Undeniably, the year 2019 has witnessed a decisive shift in what it means to be Indian — and what it means to defend the idea of being Indian. For the first time in the five and a half years of BJP rule, the slow fire of an unarticulated despair and powerlessness among common people, especially Muslims, in the face of a repressive, arrogant and communal government, burst into resolute resistance.
The proximate reasons for this were twofold: The passing into law of a black bill that sought to skew the notion of citizenship along religious lines; and police brutality trained at the most vulnerable and most valuable section of Indian society, its youth. The acrimony caused by the first segued seamlessly into the outrage over the second, and sparked a wildfire that spread across the country.
It’s only when one considers the year as a whole that the full significance of all this can be understood. That the BJP’s return to power for a second time with an increase of 21 seats this May would see a consolidation of Hindutva politics was a foregone conclusion. Less anticipated was the swiftness with which this was sought to be achieved.
The year began with communalised electioneering that weaponised the Pulwama attack and Balakot strike. Narendra Modi’s poll speeches fused the masculinist (“mard sarkar”) and militaristic (“Can your vote be dedicated to the brave soldiers martyred in Pulwama?”) tropes, with the majoritarian.
The revocation of Article 370 three months after the verdict was an emphatic moment of “conquest”, an apotheosis of the Pulwama-Balakot rhetoric. The congratulatory sentiment the move evoked among many — in utter disregard to the human tragedy unfolding in Kashmir — was driven by the sentiment that the piece of land crowning India on the map was now firmly secured, even as India’s only Muslim majority state had been wiped off it.
Land — 1,500 square yards of it — was also central to the mosque-temple Supreme Court verdict of November 9. The court acknowledged that the masjid had stood on that site since 1528 and that its demolition “constituted a serious violation of the rule of law”, but it nevertheless allotted it to the Hindu petitioners. There was rich irony in the language of this judgment which conflated the parties to the dispute with the Hindu and Muslim communities as a whole.
The prime minister was quick to put his stamp of approval on the verdict, hailing it as a “new dawn for us”, a “new start for a New India.” But the answer to the question as to who exactly were New India’s children, with full citizenship rights, came exactly a month later. While passing the Citizenship Amendment Act (CAA) into law, the BJP kept emphasising the plight of minorities in the three countries listed in it. The cruel irony of this rhetoric lay in the fact that its long-term plan was to fuse the new law with an administratively crafted all-India National Register of Citizens (NRC), to ensure permanence to the persecution of a significant minority in this country — its Muslims.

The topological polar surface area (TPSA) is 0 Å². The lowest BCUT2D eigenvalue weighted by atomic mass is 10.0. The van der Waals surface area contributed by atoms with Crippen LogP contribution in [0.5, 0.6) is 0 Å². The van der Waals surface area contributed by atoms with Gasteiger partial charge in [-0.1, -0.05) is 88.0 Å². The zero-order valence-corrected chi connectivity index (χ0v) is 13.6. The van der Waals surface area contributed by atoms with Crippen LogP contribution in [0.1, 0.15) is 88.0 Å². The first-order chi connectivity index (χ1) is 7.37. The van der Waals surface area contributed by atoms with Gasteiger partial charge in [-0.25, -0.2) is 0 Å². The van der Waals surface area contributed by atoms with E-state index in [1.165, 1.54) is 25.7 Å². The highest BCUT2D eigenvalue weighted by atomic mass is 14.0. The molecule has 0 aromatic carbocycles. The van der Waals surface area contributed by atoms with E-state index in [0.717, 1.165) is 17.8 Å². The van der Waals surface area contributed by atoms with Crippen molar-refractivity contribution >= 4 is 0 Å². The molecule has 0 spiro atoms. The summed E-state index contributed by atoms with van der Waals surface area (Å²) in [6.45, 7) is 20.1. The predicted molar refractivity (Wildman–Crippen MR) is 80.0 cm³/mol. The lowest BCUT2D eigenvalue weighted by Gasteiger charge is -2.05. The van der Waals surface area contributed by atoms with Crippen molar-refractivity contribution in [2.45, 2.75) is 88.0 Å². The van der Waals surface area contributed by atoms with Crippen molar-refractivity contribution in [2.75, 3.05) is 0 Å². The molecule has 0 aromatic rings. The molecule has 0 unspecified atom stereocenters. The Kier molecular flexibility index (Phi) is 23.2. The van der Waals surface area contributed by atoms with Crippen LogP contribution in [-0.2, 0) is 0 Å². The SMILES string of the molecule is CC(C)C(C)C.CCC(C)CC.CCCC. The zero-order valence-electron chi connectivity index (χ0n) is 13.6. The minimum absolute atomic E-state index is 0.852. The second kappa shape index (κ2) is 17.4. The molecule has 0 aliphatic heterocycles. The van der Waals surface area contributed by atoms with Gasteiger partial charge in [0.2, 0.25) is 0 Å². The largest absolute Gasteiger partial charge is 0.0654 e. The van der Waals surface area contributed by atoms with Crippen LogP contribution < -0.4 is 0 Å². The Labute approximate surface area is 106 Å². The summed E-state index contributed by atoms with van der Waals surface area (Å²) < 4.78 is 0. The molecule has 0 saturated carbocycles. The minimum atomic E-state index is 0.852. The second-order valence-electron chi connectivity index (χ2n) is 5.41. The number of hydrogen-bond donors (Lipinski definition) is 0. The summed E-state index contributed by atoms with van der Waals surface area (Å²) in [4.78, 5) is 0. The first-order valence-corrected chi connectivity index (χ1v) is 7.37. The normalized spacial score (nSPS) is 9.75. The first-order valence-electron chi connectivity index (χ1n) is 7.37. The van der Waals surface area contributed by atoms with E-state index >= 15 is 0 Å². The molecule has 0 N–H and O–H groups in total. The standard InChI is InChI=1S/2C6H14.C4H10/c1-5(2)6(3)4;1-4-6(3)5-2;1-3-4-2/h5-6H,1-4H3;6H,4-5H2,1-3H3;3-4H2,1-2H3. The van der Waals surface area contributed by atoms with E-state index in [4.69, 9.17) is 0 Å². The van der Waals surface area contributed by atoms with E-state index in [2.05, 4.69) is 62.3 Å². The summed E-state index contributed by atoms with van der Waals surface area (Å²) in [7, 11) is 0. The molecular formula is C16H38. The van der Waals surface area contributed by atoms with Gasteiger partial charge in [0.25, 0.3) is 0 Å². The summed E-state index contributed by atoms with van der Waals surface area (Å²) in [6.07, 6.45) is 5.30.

The sole anxiety the BJP had harboured about the proposed law was its potentially adverse impact on the 2019 general election, which was why it was not pushed through in its first term despite the Lok Sabha having cleared it. This time it took the calculated risk to do so because it felt it had the political capital, capacity to manage political contradictions and time enough to ride out adverse reactions. Perhaps it had also calculated that Muslims in the country, having experienced half a decade of vigilante violence without street protests breaking out, had been sufficiently beaten into submission.
When the first signs of widespread anger in the Northeast broke out, the BJP government responded with some circumspection, placatory words and a slew of exemptions. In sharp contrast, the protests in the campuses of universities like Jamia and Aligarh were met by the crassest of communal profiling and a police force invested with the licence to kill, even as the country’s heartland — Uttar Pradesh — was turned into a killing field and penitentiary. The idea was not just to terrorise students but to signal to the country, specifically Muslims, the government’s determination to persist with its citizenship agenda.
It had an unintended consequence. A drive to divide people along religious lines saw the re-forging of unity across every divide — caste, class, gender, religion. When hijab-clad women waved the tricolour and sat out on the streets for days together; when seemingly “non-political” students from “elite institutions” like the IITs raised their voices along with their counterparts from Jamia Millia Islamia; when ordinary “peace-abiding” people gathered to protest and read out the Preamble with its forgotten words like “secular”, democratic”, “socialist”, “justice”, “liberty”, “equality”, it was hard to miss the new “fraternity”.
The year began with the seeming unassailability of a majoritarian political order and ended with a sharp reminder of the limits of its hubris. But is this just a short break in the onward march of Savarkarite Hindutva, or a decisive reclamation of common citizenship by the common Indian?
If the present times constitute a moment of truth for the Modi government, so too do they for the people of India.
Philipose is author of Media’s Shifting Terrain: Five Years that Transformed the Way India Communicates
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